10th District Republican Council member Brian O'Neill is putting the finishing touches on his "Get Off My Lawn" platform for his 11th reelection campaign in Northeast Philadelphia, first banning food trucks from his entire district, and then endorsing the use of sonic waves to mess with teenagers' ears if they enter city parks after closing.
Former City Commissioner candidate Jen Devor thinks politicians wouldn't get away with targeting teenagers like this if we lowered the voting age to let 16-year-olds vote in our municipal elections.
There are so many issues that impact the lives of teens in Philadelphia: public space, public education, school violence, a citywide curfew, and limited job opportunities over the summer months. I can’t help but wonder what our city would it be like if 16- and 17-year-old Philadelphians could vote in municipal elections.
Would they vote for representatives who allow aggressive policies that target millennials and Gen Z, like installing sonic devices at parks? I don’t think so.
Would elected officials be more inclined to better serve the next generation if young people voted? I bet they would.
Young people contribute to society in significant ways. At 16 and 17, you can obtain a driver’s license, be employed, and are expected to pay taxes. In fact, not allowing 16- and 17-year-olds to vote is a clear case of taxation without representation — one of the key principles that our country was founded on. Voting is our most basic civic duty and one of the most effective ways to influence society.
Devor goes on to make some good points about the long-term civic value of lowering the voting age for creating the next generation of Super Voters, since in the places (mostly in the DC region) that have lowered the voting age for local elections, high schoolers vote at higher rates than other groups. And there's good reason to believe that encouraging high schoolers to begin voting mid-way through high school helps them form stronger voting habits than starting during the post-graduation transition phase where they may be voting away from home for the first time.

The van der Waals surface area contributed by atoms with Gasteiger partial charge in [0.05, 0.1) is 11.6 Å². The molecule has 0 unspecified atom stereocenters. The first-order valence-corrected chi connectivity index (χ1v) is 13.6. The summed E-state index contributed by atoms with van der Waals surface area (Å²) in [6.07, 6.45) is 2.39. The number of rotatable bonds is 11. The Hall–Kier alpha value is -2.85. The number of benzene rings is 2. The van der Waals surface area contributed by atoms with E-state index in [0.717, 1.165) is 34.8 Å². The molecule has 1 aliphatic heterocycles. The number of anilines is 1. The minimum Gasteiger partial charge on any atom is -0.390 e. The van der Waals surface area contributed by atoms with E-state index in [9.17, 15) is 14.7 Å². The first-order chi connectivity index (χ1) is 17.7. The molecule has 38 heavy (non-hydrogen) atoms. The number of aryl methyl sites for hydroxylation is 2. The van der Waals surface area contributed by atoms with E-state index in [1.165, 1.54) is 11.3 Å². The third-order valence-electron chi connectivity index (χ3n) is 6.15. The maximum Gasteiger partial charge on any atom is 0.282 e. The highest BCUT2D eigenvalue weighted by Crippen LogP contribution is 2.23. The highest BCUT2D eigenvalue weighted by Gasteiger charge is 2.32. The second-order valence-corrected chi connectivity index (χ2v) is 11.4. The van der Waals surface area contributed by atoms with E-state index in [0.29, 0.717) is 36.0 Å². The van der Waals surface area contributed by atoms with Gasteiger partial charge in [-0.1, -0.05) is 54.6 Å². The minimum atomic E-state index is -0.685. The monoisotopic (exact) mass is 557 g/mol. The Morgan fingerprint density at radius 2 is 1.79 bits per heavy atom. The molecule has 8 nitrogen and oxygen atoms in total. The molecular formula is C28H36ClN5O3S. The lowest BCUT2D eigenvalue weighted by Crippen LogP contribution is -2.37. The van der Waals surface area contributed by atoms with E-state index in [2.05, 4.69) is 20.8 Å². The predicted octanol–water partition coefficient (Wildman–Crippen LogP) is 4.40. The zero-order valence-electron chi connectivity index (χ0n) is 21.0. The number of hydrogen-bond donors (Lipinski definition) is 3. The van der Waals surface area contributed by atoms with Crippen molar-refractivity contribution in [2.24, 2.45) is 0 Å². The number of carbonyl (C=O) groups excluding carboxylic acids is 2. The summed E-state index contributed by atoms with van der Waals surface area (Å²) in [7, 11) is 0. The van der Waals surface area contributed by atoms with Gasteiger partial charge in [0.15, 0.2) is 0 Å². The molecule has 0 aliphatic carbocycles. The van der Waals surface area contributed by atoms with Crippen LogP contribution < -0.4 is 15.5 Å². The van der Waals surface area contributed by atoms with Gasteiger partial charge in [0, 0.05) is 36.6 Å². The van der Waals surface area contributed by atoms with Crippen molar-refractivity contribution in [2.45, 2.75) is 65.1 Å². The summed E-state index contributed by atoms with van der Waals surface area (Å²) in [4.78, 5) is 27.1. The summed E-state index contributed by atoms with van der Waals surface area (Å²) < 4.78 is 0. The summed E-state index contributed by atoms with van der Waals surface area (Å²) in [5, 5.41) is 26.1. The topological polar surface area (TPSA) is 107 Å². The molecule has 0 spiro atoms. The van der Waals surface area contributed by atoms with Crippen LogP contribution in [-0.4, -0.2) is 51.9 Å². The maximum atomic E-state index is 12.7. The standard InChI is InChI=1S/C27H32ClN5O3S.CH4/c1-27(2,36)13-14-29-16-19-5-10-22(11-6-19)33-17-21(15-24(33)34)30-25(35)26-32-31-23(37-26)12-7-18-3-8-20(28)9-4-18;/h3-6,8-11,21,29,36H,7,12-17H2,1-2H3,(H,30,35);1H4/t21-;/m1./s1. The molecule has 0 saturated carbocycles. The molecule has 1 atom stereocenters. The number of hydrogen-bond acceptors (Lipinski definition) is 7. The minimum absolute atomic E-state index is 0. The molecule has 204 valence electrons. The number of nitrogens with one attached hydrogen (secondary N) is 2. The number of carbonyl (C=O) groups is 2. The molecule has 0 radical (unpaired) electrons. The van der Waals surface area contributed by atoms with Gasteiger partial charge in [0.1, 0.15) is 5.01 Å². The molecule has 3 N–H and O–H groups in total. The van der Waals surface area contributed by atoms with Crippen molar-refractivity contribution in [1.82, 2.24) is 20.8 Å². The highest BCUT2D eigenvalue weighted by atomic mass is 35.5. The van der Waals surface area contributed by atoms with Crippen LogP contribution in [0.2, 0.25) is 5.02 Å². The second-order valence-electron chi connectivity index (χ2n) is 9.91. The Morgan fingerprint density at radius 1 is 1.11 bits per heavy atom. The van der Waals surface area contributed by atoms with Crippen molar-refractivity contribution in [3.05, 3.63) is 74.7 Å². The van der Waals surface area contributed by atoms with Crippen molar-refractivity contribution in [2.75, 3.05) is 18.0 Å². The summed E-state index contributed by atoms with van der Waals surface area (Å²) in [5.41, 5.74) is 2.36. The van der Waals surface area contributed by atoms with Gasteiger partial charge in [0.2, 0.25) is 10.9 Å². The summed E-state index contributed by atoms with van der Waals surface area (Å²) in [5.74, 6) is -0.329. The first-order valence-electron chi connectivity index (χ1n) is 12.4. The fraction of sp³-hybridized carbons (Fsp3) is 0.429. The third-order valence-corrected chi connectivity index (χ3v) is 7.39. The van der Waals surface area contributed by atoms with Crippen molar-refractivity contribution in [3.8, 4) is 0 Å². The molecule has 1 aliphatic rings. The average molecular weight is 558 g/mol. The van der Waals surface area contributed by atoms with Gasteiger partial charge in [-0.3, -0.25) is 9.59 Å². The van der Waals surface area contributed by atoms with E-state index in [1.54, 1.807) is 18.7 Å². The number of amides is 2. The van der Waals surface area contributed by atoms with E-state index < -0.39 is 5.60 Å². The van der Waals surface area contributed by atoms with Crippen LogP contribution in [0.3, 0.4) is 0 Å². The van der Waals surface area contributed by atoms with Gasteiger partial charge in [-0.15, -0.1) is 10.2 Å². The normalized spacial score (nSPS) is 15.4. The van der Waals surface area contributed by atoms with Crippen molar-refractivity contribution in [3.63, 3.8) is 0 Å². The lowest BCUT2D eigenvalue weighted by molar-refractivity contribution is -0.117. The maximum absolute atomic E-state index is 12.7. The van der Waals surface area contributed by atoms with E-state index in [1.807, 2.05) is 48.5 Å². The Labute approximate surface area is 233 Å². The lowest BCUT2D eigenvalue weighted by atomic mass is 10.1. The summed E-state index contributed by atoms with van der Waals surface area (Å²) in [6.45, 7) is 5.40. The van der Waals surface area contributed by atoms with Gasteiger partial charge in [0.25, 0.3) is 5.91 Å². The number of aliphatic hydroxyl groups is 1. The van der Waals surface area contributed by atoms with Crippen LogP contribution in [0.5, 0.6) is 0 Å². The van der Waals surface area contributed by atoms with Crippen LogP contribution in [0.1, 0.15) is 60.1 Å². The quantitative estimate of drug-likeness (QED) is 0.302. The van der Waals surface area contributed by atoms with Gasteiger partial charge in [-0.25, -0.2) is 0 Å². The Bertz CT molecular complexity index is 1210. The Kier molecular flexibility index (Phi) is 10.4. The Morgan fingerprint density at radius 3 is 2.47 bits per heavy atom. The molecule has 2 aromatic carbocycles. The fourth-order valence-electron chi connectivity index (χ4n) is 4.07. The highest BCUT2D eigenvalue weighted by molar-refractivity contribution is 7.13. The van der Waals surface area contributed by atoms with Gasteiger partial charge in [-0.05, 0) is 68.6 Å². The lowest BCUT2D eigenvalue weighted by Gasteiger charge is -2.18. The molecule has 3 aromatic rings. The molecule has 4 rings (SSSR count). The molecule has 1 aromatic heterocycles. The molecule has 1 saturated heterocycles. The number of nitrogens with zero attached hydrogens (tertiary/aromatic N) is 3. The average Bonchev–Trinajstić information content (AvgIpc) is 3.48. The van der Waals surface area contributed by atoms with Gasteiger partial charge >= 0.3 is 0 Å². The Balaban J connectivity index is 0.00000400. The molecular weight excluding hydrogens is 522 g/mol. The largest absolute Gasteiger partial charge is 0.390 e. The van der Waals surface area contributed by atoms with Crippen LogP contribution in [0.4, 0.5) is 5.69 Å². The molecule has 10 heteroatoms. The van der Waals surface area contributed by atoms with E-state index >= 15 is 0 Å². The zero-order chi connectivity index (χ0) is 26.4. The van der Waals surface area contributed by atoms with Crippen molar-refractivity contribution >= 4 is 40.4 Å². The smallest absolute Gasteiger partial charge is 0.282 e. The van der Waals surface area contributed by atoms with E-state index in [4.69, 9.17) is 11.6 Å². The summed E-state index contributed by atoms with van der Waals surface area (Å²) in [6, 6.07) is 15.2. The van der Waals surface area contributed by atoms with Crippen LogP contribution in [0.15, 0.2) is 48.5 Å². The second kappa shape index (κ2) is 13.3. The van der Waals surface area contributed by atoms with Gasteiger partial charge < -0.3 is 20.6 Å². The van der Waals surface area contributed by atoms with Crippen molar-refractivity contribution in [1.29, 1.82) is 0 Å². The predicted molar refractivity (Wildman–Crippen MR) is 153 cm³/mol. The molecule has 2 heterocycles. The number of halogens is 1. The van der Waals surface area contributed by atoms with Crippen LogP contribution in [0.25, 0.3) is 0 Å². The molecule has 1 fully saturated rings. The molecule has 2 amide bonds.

One of the best arguments for lowering the voting age is simply that teenagers should have more political representation in the decisions that are made about them and the quality of the local public services they use. Local government is the layer that has the most impact on people's day-to-day lives, and it's the layer of government where elected officials are typically the most enthusiastic about restricting teenagers' rights and freedoms in various ways.
While teens may not be experts on the nuances of federal and state governance—and to be fair, neither are most adult voters—they have as much expertise as anyone else about the quality of life in their neighborhoods, and have even more direct knowledge than most adults about the quality of the public education services they receive. While parents and teachers' political interests mostly align with the interests of students, they don't always precisely align, and students deserve to speak with their own voice in local elections.
Another area of policy that would probably change if we lowered the voting age to 16 is transportation. Introducing a lot of non-drivers into the electorate with a strong interest in affordable and convenient ways of getting around without a car could help bring more political attention to the need for improvements to public transit service and the on-street bike network.
Lowering the voting age for local elections would almost certainly require a change to the state Election Code, which is usually a conversation ender given the difficultly of making good things happen for Philadelphia in Harrisburg, but the time is ripe for this discussion because state lawmakers are currently considering a raft of legislation aimed at expanding voting access. While they consider ways to expand how people can vote, they should also consider ways to expand who can vote.